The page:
Camisards (probably from camise, a black blouse worn as a uniform), a. sect of French fanatics who terrorized Dauphine, Vivarais, and chiefly the Cevennes in the beginning of the eighteenth century. Their origin was due to various causes: the Albigensian spirit which had not completely died out in that region, and which caused Pope Clement XI to style the Camisards “that execrable race of ancient Albigenses“; the apocalyptic preaching and literature of the French Calvinists, such as Jurieu’s “Accomplissement des propheties”, on which they were nourished; and the revocation of the Edict of Nantes (1685), along with the singular methods of conversion employed by the agents of Louis XIV. If the Camisards withstood the armies of Louis for wellnigh two decades, the reason is to be found in the desultory manner of warfare which the latter adopted, in the failure of Louis’ generals, de Broglie, Montrevel, Villars, etc., properly to realize the danger of the situation, and also, to a very great extent, in the support given them by the Protestant house of Nassau, then in control of Holland and England. The insurrection began in the Cevennes. Du Serre, an old Calvinist of Dieulefit in Dauphine, became suddenly “inspired”, and his religious hysteria spread rapidly. The murder of the Abbe de Chaila, inspector of the missions in Cevennes, in 1702, was tantamount to a declaration of war. Armed bands led by Seguier, Laporte, Castanet, Ravenel, Cavalier, and others carried on a sort of guerilla warfare till about 1705, when they either surrendered or were destroyed. In 1709 Cavalier, who had sought refuge in England, tried, though without much success, to rekindle the revolt in Vivarais. There were a few more disturbances as late as 1711, when a treaty of peace with England deprived the Camisards of a powerful support. On the 8th of March, 1715, by medals and a proclamation, Louis XIV announced the entire extinction of the sect.
Much has been written on the “prophets” of the Camisard uprising. Flechier and Brueys believed in a school of prophets, wherein Du Serre gave a systematic training, chiefly to young recruits. The prophetic inspiration, of which there were four degrees, avertissement, souffle, propheties, dons, was communicated by breathing upon subjects who had gone through severe macerations, memorized long Biblical texts and formulae of imprecation, learned to perform the strangest contortions, and generally wrought themselves into a sort of trance. On the other hand, Court and Arnauld, themselves Calvinists, deny the very existence of such a school. They cast aside as obviously fraudulent a number of so-called spiritual manifestations. The rest they trace to an overheated imagination, pietism, excessive fasts, the reading of the Prophets and Jurieu’s pastoral letters, and also to the peculiar temperament of those Southern mountaineers. If such is the case, there is no need of admitting with Gorres, Mirville, and H. Blanc supernatural influences—diabolical, of course—to account for the Camisards’ antics.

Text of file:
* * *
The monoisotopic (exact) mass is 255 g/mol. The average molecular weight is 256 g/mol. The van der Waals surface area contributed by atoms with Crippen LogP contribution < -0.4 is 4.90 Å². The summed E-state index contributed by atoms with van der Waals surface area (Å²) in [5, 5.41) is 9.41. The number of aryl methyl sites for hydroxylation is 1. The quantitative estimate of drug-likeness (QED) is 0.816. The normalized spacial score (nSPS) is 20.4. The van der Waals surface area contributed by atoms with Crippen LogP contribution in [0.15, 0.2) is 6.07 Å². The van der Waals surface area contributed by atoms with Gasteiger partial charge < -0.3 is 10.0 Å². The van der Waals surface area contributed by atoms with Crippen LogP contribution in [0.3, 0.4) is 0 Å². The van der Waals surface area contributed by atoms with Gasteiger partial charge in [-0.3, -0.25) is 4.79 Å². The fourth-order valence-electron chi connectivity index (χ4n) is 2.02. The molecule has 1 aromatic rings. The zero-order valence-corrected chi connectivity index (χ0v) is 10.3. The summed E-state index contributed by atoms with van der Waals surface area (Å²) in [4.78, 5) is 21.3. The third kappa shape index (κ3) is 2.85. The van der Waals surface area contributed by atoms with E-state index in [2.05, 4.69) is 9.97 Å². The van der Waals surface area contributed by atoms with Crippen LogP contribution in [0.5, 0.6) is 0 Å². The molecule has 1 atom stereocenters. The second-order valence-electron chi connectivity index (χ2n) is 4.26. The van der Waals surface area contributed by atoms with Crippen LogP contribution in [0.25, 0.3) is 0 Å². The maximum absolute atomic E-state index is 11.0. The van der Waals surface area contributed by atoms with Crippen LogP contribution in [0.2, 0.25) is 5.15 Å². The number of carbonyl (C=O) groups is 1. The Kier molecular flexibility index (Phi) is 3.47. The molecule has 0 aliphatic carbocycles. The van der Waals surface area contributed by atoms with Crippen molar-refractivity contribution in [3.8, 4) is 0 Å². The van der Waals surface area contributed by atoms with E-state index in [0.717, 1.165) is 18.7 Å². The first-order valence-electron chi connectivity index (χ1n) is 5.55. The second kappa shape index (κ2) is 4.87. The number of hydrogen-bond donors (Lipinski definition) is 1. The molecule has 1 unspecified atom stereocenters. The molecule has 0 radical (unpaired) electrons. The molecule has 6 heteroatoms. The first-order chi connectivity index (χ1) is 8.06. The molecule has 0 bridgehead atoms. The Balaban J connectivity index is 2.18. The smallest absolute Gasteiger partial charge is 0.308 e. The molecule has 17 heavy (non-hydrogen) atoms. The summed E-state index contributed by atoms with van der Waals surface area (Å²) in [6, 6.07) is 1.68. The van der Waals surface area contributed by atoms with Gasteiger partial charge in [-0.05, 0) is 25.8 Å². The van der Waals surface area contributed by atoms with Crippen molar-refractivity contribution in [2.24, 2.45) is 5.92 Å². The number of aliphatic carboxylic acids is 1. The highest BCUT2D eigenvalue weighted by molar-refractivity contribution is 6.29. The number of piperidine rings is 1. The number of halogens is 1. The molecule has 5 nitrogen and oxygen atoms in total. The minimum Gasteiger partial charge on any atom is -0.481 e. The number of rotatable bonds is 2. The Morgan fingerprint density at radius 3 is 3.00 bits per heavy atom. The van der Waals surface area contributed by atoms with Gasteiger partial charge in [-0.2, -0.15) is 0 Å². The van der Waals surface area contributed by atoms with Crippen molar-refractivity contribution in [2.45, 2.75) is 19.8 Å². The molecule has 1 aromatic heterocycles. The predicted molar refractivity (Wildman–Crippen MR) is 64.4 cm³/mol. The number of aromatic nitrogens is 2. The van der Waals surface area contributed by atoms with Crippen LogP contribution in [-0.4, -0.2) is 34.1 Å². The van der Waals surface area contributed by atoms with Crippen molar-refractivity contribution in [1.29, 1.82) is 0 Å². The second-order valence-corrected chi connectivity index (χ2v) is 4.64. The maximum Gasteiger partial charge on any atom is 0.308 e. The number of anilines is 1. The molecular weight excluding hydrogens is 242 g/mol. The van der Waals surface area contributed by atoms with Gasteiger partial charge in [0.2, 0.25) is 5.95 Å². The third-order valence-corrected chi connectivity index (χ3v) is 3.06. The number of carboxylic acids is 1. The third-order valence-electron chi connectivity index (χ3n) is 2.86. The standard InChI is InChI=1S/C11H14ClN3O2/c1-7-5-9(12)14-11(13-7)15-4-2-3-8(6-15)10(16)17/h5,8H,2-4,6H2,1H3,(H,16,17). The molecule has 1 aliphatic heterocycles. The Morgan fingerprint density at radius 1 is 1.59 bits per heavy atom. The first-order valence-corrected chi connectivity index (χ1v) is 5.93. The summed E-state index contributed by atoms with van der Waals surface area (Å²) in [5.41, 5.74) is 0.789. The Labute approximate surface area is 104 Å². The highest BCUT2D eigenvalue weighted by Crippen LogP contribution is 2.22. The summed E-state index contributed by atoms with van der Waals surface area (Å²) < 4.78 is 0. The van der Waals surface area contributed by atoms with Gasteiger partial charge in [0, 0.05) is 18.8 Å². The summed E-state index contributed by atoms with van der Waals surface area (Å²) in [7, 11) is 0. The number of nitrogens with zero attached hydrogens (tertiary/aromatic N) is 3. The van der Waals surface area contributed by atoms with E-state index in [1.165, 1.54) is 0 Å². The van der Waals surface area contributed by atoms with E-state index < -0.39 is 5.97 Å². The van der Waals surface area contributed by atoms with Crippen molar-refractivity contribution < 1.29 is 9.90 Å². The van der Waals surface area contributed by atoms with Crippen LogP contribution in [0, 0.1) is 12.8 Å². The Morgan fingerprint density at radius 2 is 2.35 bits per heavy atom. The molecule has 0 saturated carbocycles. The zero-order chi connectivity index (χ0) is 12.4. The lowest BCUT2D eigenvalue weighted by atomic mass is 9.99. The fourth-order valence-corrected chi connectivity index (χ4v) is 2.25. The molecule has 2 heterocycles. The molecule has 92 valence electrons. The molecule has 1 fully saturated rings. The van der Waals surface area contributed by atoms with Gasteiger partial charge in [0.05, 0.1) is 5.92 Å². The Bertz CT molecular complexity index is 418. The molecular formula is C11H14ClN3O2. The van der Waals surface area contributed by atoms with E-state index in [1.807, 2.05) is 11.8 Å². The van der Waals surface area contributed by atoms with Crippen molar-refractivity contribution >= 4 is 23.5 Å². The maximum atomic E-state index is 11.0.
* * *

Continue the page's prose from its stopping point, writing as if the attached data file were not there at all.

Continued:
Though Calvinists, the Camisards should not be too closely identified with Calvinism. Many Calvinists condemned their cruelties and despised their visions. The Synod of Nimes, 1715, enacted two statutes, evidently aimed at the Camisards: that women and unauthorized persons be debarred from preaching; and that Holy Scripture be adopted as the sole rule of faith and source of preaching. Fourteen years after that synod Court had organized in Languedoc a strong Calvinist community, in which no traces of the Camisard spirit could be discerned. It is true that those who had fled to England did try to propagate their “mystical phalanx” in London, and published in 1707, in the British capital, a mass of Camisard literature: “Le theatre sacre des Cevennes”; “A cry from the desert”; etc.; but the Consistory of the French Church in the Savoy pronounced their ecstasies to be assumed habits. Voltaire (Siecle de Louis XIV, xxxvi) relates that Elie Marion, one of the refugees, became unpopular, both on account of his writings (avertissements prophetiques) and false miracles, and was at last compelled to leave England. Catholics, too, organized under the name of White Camisards, or Cadets of the Cross, the better to check the black Camisards, but they soon fell into atrocities similar to those they sought to punish, and were disowned by Montrevel.
J. F. SOLLIER